Hydroponics 1 for Laptop Orchestra, by Ambrose Field

Introduction

For: As many performers as there are available laptops and equipment, and conductor.

Duration: 12 minutes minimum.

Equipment

Each performer will need: one laptop computer, microphone, any sound processing or generation program, and an individual loudspeaker so that the computer system is a self-contained instrument without need for a unified, external public address system. Each performer will need a small Perspex tank of water. Size may vary between performers, but the audience must be able to see your hand gestures. Construction of a basic hydrophone You will need a hydrophone microphone for this task. If you do not have one, you can construct your own. The following web reference (last checked March 2007) has good, detailed construction details: sonar- fs.lboro.ac.uk/uag/downloads/bender2.pdf. The following basic version also works well: Use a small Piezo Ceramic microphone disk. These are extremely in-expensive. Solder two wires from a shielded connecting cable to a jack plug suitable for your equipment directly from the contacts on the surface of the disk. Cover the disk and exposed connections in an epoxy resin based solution and leave to harden. Electrical safety in the work is your responsibility, so remember to consult your health and safety manual before undertaking electronics work, and keep all electrical equipment and power cables safely away from water!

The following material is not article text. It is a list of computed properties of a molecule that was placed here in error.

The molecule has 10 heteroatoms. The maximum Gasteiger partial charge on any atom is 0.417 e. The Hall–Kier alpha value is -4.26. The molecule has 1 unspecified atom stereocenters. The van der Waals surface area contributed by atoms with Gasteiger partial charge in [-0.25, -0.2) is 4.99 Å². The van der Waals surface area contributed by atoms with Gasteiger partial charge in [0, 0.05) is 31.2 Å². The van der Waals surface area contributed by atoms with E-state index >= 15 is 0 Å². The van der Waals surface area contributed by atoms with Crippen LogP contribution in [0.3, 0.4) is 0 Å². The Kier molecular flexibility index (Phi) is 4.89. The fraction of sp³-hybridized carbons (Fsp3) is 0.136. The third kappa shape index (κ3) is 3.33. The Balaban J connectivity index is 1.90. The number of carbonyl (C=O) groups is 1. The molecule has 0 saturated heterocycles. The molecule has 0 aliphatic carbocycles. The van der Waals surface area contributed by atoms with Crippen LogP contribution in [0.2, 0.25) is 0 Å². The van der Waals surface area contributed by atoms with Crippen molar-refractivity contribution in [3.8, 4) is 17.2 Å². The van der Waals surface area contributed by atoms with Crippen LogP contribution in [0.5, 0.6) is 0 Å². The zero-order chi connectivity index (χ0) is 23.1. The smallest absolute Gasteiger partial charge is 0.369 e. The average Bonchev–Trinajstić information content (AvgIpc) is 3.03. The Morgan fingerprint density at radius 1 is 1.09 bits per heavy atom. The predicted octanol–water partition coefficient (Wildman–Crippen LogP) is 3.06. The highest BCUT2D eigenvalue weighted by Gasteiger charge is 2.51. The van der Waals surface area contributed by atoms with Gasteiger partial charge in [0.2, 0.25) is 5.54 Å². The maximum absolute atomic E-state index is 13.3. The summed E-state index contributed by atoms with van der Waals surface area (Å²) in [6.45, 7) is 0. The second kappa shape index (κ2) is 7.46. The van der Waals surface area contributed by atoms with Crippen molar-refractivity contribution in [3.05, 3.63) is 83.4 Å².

Conductor

The role of the conductor in the work is to synchronise the performance, and split the composition into sections: (1) Smooth Sounds (2) waves (3) drips (4) turbulence. Write the section number on a back of a large card, and hold it up when 3 minutes has elapsed. You may freely repeat sections, and are free to experiment with the order of the sections.

Performance instructions

Place hydrophone in water tank. Keep laptop and mains electricity well away from water tank! In rehearsal, assign one processing algorithm of your choice to the sounds picked up live by your hydrophone. This processing can be as simple or as complex as you like: filtering, reverberation, resampling, sample triggering, are all good examples. Decide as a group whether you wish to share information with each other on the choice of processing algorithms, or not. You may not change your processing algorithm during the piece: your task is to explore the sounds it can make by changing the nature of the water sounds arriving at your computer. Dry your hands if you need to operate the computer, do this carefully and visually each time. Create sounds in your water tank as indicated by the conductor. Each section lasts roughly three minutes, and note that section timing and order is controlled by the conductor.